Otherwise, the CSS adhered to the BEM convention and mirrored the visual design’s modularity. I created partials with lists of variables for reusable values like colours, font-sizes, and border-radii. Other partials contained rules for elements and their contextual and state-based variants. Still other partials defined styles for components, sections, and higher-level page layout.
Because changes in markup would be implemented by two developers and me, and because there was so much app that I wouldn’t be able to personally ensure that the new elements were being implemented properly, I documented all of the patterns in a new design system. For each element and component, I explained what it is, how it should be used, and how it should not be used. The developers referenced the design system throughout the implementation process; if they had to ask clarifying questions, I answered them and updated our documentation to better explain.
An effort was made to limit the majority of the front end refactoring to CSS changes to reduce the time required making extensive changes to HTML. There was a lot of blanket find-and-replacing to change things like Bootstrap’s
btn btn-primary classes to BEM-friendly
button button--primary. Still, some structural changes were required to implement new components as designed. I worked with the developers to simplify some of those cases by utilising custom Rails helpers.
For example, file inputs were previously simple
<input type="file"> elements; they became more complex, with parent and child elements to create the desired look and behaviour. Refactoring this way meant meant only switching that HTML for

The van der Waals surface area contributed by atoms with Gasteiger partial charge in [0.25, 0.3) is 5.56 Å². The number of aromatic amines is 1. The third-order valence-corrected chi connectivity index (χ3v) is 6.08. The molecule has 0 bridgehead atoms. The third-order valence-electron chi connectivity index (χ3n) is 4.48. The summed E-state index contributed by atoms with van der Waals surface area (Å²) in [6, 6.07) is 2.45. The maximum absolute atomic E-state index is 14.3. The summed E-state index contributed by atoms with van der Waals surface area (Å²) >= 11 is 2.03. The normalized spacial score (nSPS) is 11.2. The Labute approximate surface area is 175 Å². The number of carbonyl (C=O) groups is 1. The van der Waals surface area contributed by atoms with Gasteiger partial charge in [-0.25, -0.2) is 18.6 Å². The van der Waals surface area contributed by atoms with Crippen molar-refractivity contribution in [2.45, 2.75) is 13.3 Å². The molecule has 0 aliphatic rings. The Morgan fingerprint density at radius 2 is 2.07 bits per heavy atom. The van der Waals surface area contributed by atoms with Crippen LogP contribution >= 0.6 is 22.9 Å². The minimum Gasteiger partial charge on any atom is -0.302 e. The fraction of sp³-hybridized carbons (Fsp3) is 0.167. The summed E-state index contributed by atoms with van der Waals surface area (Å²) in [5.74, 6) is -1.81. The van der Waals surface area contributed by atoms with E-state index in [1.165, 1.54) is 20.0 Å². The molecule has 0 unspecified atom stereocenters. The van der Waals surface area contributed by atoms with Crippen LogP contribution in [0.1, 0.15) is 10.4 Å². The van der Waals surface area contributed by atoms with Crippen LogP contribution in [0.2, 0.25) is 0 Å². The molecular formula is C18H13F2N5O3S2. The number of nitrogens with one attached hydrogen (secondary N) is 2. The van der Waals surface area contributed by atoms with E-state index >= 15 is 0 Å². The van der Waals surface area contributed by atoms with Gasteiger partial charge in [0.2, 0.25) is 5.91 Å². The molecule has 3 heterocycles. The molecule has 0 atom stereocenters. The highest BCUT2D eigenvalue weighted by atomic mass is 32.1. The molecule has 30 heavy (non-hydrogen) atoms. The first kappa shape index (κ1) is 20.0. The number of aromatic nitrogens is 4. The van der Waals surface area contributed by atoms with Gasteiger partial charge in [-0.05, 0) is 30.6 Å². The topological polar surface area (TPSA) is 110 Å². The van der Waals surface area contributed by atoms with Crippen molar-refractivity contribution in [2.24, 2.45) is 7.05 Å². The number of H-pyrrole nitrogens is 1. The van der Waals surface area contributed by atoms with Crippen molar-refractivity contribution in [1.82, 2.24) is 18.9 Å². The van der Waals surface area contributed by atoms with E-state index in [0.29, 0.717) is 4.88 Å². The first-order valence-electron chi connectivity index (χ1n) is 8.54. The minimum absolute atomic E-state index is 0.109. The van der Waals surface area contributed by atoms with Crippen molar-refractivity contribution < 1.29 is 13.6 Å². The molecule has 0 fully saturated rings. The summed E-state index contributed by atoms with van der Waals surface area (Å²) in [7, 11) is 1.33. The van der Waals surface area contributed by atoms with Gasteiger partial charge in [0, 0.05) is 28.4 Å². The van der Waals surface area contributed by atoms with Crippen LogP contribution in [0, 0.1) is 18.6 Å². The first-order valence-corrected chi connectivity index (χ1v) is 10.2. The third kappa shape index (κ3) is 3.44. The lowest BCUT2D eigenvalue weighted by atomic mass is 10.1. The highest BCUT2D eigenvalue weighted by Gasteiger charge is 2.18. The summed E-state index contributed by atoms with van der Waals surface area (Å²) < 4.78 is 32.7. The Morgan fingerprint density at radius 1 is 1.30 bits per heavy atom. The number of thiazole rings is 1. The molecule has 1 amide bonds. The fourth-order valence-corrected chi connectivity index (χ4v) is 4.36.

<%= taxi_file_upload_tag %> and keeping the complexity in a single place, allowing future changes more easily as well.
Aside from a few outliers, email software tends to move at a very slow pace. Many large companies in the space haven’t made design tweaks ever. Because we’d never tested our customers’ tolerance for change, we rolled out our redesign over the course of a few weeks, with each user having the option to switch between new and old for a short period of time. I monitored the numbers during the rollout and the percentage of users on the new design stayed between 85–90% as it became more widely available. Feedback was positive and there was no noticeable increase in support queries.
Faster and more focussed
We now have the ability to prototype ideas and iterate on existing components much more quickly. Visual design and front end development time for new features has decreased to nearly none. We get to spend more time on how things should work rather than what they should look like. A typical workflow for the product team now involves discussing solutions, sketching flows and layouts on a whiteboard, and moving straight to code.
Easier to onboard the team
We have an increased understanding of the front end codebase for new and existing team members. With the design system as documentation, our developers can build out a lot of the front end themselves, without stressing over visual design and without designers having to micromanage implementation.
Design and code that’s our own
Finally, I drastically reduced dependencies on third-party software. I rolled select stable Bootstrap components directly into our SCSS and got rid of the rest of the framework. I removed open source fonts in favour of system fonts. And I switched out a third-party icon font for an SVG sprite of our own custom icon set. Our app now loads faster, looks more unique, and is easier for us to build upon.